Florida’s Stop and Frisk Statute
The Florida Constitution, the U.S. Constitution, and case law recognize the following three levels of citizen-police encounters:
- Level one is the consensual encounter during which a citizen is free to leave, and police contact is minimal. United States v. Mendahall, 446 U.S. 544, 100 S.C. 1870 (1980).
- Level two is an investigatory stop permissible if the officer has a well-founded articulable suspicion that the detained individual has committed, is committing, or is about to commit a crime. Terry v. Ohio, 392 U.S. 188 S.Ct. 1868 (1968).
- Level three is an arrest supported by probable cause that an offense has been committed, and the defendant is the one who committed the offense. McMaster v. State, 780 So. 2d 1026, 1028 (Fla. 5th DCA 2001).
Level two encounters are codified in Florida’s Stop and Frisk Law. § 901.151(2), Fla. Stat. The statute authorizes officers to temporarily detain an individual when the circumstances reasonably indicate the person committed, is committing, or is about to commit a criminal offense.
This article explains why Florida is a “stop and identify” state.
Florida Statute Section 901.151(2)
Probable cause for an arrest is not needed for the investigatory stop to be legal. See e.g Baggett v. State, 849 So. 2d 1154 (Fla. 2d DCA 2003).
Instead, officers may conduct a brief, temporary stop to investigate a person’s identity and the circumstances surrounding the detained person’s behavior if the officer has reasonable, articulable suspicion based on the totality of the circumstances that “criminal activity is afoot.” Frazier v. State, 789 So. 2d 486 (Fla. 2d DCA 2001).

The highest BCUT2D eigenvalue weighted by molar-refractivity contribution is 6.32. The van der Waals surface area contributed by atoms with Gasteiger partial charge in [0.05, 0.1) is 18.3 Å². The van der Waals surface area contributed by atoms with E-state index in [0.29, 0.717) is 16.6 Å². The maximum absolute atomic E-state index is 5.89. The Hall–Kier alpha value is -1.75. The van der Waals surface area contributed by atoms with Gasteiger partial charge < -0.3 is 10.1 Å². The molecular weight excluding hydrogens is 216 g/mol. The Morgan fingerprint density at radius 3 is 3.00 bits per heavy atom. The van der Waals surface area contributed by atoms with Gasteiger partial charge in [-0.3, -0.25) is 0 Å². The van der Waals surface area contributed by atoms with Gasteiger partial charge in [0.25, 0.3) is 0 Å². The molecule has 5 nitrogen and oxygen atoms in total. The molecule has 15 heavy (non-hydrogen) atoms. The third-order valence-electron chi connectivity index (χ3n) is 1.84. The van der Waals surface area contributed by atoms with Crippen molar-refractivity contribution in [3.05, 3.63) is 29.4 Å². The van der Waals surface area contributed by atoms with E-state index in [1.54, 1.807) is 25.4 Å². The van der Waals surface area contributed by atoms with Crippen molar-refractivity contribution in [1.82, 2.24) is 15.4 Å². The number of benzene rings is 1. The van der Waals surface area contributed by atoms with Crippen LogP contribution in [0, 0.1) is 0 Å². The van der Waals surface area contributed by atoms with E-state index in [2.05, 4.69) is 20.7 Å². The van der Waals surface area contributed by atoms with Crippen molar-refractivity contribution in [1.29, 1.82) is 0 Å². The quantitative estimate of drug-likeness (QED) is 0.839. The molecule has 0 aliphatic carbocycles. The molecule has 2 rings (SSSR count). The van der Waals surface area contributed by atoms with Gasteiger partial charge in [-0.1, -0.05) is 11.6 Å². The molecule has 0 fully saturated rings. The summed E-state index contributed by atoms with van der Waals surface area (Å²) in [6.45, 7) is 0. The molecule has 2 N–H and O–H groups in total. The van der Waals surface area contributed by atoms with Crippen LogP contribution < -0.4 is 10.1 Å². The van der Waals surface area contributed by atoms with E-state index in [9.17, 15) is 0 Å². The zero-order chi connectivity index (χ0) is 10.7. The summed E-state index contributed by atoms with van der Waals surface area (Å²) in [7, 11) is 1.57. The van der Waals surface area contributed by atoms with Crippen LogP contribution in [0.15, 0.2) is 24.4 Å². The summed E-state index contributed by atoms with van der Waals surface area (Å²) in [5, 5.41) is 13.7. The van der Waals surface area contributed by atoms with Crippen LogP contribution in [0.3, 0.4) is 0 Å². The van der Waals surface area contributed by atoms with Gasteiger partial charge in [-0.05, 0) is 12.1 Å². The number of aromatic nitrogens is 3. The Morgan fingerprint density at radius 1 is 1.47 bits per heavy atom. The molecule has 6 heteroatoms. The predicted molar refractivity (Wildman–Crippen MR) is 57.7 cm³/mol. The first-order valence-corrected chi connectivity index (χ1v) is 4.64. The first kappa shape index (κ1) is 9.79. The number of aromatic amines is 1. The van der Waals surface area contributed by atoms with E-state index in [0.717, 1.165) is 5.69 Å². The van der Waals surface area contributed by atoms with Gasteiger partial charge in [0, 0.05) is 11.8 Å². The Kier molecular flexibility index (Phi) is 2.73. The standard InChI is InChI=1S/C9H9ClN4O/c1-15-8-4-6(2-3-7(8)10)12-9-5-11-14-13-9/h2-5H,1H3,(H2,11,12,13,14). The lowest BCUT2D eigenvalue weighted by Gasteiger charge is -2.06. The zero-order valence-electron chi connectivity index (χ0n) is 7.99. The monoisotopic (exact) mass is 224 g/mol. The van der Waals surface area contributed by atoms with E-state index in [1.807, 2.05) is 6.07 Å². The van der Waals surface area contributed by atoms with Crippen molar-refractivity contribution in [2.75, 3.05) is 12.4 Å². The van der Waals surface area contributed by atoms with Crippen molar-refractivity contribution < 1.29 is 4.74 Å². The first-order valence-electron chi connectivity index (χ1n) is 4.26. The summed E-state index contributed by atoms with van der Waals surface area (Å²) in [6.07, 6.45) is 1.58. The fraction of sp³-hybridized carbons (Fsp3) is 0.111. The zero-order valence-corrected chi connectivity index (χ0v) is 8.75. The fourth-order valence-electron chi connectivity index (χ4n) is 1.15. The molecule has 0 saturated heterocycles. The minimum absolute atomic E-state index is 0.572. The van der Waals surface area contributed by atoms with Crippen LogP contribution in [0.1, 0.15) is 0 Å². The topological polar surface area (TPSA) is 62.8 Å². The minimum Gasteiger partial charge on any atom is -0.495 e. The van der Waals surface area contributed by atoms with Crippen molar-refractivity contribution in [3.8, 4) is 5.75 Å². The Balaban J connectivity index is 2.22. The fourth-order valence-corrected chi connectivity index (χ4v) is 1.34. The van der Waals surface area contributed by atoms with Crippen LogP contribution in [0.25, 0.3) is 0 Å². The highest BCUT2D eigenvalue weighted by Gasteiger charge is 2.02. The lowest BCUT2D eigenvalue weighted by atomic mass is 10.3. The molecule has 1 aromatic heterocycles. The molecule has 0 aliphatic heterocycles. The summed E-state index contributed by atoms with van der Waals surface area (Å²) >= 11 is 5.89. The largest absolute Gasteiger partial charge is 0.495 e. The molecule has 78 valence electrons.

Determining whether law enforcement’s actions were reasonable, requires the following two-fold inquiry:
- First, the court must determine whether the action was justified at the outset; and
- Second, the court must determine whether its scope was reasonably related to the circumstances which justified the stop in the first place.
When the detention is invalid, all that flows from it is illegal. Ottney v. State, 571 So.2d 20, 21 (Fla. 2nd DCA 1990). As a result, when a stop, frisk, or detention is illegal, the defendant’s criminal defense attorney might file a “motion to suppress.”
Observations of Traffic Offenses
It is not always necessary for the officer to personally observe a traffic offense before conducting a lawful level two traffic stop to check on the welfare of a driver. Notwithstanding the Stop and Frisk law, under limited circumstances, an officer may stop a motor vehicle based on observations indicating a serious problem with the car’s driver.
“[A] stop is permitted even without a traffic violation, so long as the stop is supported by a reasonable suspicion of impairment, unfitness or vehicle defects,” Hurd v. State, 958 So. 2d 600, 603 (citing Esteen v. State, 503 So. 2d 356 (Fla. 5th DCA 1987).
Florida law also allows a level two stop when an officer observes a driving pattern indicative of a sleepy or alcohol-impaired driver. For example, in Bailey v. State, 319 So. 2d 22, 26 (Fla. 1975), the court held that because automobiles pose inherent dangers in modern life, an officer may be justified in stopping a vehicle to determine the reason for its unusual operation.
In Brown v. State, 595 So. 2d 270 (Fla. 2d DCA 1992), the court found a stop valid based on the officer’s testimony that the car had been continuously weaving within its lane and slowed to 45 mph and then accelerated to 55 mph several times.
This article was last updated on Friday, March 17, 2023.